What does it take for people to want to live and ultimately enjoy living and working on the Moon over an extended period of time? What are the prerequisites for high job satisfaction, resulting in consistently high job performance? Lunar operations will no doubt be facing some of the same issues that other small communities face. Of course, the special physical circumstances that basically seal this community off will only intensify certain problems like, for example, those resulting from feelings of isolation and confinement (Ryan and Kutschera 2007, p. 46).
The management of people in isolation poses a number of special problems for managers. Simulations of long duration space voyages by the Russians have
provides mixed results. Moscow’s Institute of Biomedical Problems (IBMP) has conducted a number of isolation experiments since the late 1960s with reported instances of various psychological or interpersonal issues (see Table 29.2).
A summary of the most commonly reported psychological problems in these environments exemplifies how pervasive psychological disturbances are…. (Bishop 2010, p. 265)
Table 29.2 Reported Problems in Confined Environments (Bishop 2010, p. 266)
Among capabilities of the individuals involved would be the following requirements for employees working and living within a lunar environment. Individuals would be expected to be adaptable and have almost an extreme tolerance for both confinement and austere living arrangements. Table 29.2 indicates, the range of potential psychological issues that might be experienced by any given individual is extensive. It is evident that individuals entering into prolonged periods of isolation would need to be emotionally stable (Spell 2010). In addition, a certain level of family stability would also be mandatory for those anticipating long stays. The fact that things have not always gone perfectly within simulations based on Earth suggests that even more care will need to be used in the selection, training and support of individuals chosen to spend prolonged periods in space or lunar environments. The pressures of isolation possibly compounded by difficulties of adjustment leading to increased friction among the various crewmembers may be expected as business interests arrive on the Moon. All sorts of problems will be encountered, unless specific provisions are made to allow both time and places for crewmembers to be alone, to vent their frustrations and to find intelligent ways to cope with the stress of their environment. Terrestrial examples are common where confined environments have the potential to create individual stress, such as ships at sea.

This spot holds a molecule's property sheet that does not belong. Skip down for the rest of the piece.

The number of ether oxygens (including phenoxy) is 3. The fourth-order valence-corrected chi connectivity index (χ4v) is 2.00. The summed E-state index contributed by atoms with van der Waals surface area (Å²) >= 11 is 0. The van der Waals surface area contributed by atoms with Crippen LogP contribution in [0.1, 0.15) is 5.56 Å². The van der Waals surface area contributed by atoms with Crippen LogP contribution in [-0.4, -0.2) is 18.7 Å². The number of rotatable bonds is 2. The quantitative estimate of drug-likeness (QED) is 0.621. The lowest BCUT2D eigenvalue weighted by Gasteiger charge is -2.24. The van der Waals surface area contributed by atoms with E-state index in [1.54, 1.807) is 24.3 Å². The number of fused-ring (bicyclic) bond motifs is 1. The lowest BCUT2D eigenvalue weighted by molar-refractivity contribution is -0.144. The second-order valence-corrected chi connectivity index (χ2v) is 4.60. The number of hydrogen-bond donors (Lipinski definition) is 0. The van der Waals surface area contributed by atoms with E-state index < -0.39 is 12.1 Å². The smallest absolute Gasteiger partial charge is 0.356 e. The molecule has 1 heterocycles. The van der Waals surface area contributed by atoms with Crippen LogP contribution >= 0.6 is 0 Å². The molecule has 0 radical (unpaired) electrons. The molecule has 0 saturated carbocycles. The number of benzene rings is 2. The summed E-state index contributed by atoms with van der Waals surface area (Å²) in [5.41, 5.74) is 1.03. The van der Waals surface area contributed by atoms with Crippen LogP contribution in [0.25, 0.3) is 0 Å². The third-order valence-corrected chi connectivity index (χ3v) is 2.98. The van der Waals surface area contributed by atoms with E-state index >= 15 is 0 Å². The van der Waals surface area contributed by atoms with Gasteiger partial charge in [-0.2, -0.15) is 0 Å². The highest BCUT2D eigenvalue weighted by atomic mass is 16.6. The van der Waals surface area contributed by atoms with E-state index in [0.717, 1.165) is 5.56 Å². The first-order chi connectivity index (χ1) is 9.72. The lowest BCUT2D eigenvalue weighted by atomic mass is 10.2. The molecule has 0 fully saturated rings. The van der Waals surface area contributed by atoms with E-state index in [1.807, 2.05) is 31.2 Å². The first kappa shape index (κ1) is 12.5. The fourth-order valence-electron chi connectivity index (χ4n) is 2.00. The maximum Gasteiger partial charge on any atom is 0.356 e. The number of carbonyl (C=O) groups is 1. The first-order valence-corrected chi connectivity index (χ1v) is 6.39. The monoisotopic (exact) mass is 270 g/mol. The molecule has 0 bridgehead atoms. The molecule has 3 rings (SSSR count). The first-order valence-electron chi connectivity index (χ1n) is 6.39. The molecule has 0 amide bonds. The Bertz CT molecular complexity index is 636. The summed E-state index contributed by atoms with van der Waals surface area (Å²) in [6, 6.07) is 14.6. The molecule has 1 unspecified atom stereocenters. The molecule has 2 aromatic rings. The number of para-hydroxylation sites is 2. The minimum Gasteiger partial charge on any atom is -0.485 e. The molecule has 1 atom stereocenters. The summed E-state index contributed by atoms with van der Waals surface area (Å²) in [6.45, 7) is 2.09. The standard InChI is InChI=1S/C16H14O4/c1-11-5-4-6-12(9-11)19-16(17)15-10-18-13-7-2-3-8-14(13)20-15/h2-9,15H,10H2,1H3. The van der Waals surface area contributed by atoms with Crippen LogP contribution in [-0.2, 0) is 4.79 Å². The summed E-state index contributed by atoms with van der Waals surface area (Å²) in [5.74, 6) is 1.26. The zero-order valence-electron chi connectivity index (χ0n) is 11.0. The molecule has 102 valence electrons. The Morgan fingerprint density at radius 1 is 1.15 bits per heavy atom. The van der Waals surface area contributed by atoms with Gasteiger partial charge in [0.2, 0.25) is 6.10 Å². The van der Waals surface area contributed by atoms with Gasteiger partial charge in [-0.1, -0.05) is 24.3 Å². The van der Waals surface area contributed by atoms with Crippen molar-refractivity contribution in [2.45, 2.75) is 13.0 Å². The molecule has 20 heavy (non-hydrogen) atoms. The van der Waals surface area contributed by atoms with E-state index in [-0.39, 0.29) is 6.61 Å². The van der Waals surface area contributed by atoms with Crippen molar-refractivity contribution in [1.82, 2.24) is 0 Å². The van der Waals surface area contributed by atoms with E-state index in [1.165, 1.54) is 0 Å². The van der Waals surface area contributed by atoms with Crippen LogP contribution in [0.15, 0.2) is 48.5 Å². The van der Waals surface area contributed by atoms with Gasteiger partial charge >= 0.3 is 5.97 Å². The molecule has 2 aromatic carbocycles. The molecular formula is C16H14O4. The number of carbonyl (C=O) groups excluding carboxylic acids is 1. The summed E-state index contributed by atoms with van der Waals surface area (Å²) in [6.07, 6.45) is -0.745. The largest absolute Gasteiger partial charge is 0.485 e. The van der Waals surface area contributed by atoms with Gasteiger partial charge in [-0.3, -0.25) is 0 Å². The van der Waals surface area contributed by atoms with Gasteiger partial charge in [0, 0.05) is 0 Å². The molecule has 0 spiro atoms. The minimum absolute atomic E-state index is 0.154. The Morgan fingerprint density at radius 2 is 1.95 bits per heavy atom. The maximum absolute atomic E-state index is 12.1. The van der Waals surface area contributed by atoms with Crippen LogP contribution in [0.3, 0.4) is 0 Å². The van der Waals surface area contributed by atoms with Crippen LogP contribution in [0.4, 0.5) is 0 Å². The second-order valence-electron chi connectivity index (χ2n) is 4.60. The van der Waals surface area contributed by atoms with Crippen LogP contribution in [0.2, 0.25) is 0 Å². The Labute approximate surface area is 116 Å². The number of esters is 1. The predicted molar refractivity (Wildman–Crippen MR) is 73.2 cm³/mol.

although the relatively larger vessel size makes it possible to ‘escape’ to a certain degree. Also, the amount of people on a cruise ship allows for interaction with people beyond a small group and there is still a perceived degree of anonymity and privacy (Ryan and Kut – schera 2007, p. 46).
Communication will be critical to lunar employees. They will need to be able to interact with their family and friends frequently. The realities of long-distance communication should be considered or it will simply add to an individual’s stress rather than alleviate stress. Picking the right time zones for respective work shifts may always be somewhat arbitrary. However, it may make sense as a good management practice to align on-duty and off-duty shifts to promote communication with family back on earth. Doing so would make it much easier for lunar workers to interact with family and friends. The longer the work rotation on the moon the more important it would become to ensure that employees remain mentally grounded by being connected to those that they value. The moon may never be a “normal” environment but at some point people must operate as if living and working there is normal. Maintaining a semblance of normal will require good communication capabilities with those back on earth as well as additional features such as health care, intelligent living arrangements, activities and features to build “community,” and a range of decisions generally not the province of your average manager. Of course, being a manager on the Moon may itself require time for individuals to become comfortable, if it can ever be truly comfortable. It is certain that management on the Moon will not start out like managing in another country. Some areas of daily concern for lunar managers would only occur in emergencies for expatriate managers around the world. Fortunately, a body of research building upon the problems associated with isolation and working within stressful environments is developing.